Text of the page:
Jan 142013

The Glycemic Load Diet.
Rob Thompson MD.
Page: 57

Imagine a pile of sugar on your plate the size of a baked potato or a serving of rice. The effect on your blood insulin levels is the same. If you want to eliminate glucose shocks, you have to reduce your consumption of potatoes and rice.


The trick to reducing your potato and rice consumption is to have a few bites if you must, ut don’t use them to satisfy your appetite. Wait until you finish eating the other food on your plate, then go ahead and take a few bites. You will find you need only a little–probably less than a fourth of a typical serving. Keep in mind as you eat these starches that even though they’re largely tasteless, you might as well be eating sugar.

We would never consider eating a pile of plain sugar on our plate yet we don’t blink an eye when filling ourselves with rice or potato in its many forms. About the only time I have rice or potato on my plate is when we eat out. I have found it no problem to either skip them all together if I am already full after eating the rest of the meal or having just a bite or two if they look especially appetizing. This is so much different than my prior diet where I felt a compunction to treat the rice or potato as part of the main dish which I would never consider not finishing.

Jan 122013

The Glycemic Load Diet.
Rob Thompson MD.
Page: 50

How easy is it to lower the glycemic load of your everyday diet?

If you get rid of just four foods–flour products, potatoes, rice, and soft drinks–the glycemic load of your diet will be a fraction of what it was. You don’t even need a list of glycemic loads to tell you what to eat. Starch is never hidden or blended into other foods. You can see it from across the room. The culprits are even color-coded for you: They are usually white. The only other foods with glycemic loads as high as the starchy stuff are juices and soft drinks. So, if you cut out the starch and the sugar-containing beverages, you eliminate nearly all of the glucose shocks in your diet.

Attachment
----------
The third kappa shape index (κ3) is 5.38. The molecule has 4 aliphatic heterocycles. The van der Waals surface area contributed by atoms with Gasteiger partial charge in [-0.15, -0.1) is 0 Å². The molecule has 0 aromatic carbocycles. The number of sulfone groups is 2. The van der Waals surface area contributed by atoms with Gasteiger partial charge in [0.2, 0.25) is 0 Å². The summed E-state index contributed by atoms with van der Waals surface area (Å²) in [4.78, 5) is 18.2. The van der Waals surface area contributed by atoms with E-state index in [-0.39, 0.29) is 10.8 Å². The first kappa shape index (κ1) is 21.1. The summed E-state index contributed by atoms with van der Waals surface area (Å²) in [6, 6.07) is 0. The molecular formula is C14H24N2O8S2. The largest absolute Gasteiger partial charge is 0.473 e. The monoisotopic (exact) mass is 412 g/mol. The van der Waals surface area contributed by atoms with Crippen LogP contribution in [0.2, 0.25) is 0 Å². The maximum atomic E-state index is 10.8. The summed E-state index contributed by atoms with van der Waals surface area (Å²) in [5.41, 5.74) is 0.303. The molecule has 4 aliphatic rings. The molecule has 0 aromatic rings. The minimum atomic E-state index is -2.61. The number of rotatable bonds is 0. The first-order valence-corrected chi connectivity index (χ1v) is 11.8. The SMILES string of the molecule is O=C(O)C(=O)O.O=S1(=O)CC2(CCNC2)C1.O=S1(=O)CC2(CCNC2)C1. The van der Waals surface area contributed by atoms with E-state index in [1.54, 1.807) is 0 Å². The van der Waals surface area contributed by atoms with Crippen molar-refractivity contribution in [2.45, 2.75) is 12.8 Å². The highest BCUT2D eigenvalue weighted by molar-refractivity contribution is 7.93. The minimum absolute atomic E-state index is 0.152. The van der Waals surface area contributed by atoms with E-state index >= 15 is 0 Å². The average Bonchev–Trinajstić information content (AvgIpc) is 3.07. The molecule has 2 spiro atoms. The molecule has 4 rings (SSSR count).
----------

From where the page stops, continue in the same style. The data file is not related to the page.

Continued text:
The glycemic load diet is much more lenient than the low-carb/high-fat diet I have been on but it probably more closely resembles the diet I will continue with for the foreseeable future. Once I am down to my goal weight, about another 10 pounds, the only thing I really plan on changing is that I might have some rice or potato with my meal but in much smaller quantities than in the past.

Here’s my advice: Forget about lists. Just don’t eat more than a third of a serving of flour products, potatoes, or rice at any meal, and abstain from sugar-containing soft drinks and fruit juices. Otherwise, eat anything you want. There’s probably not enough starch or sugar in the rest of your food to cause you trouble. A weight-loss program can’t get any simpler than that, which is why this will finally be the weight loss program that works for you.

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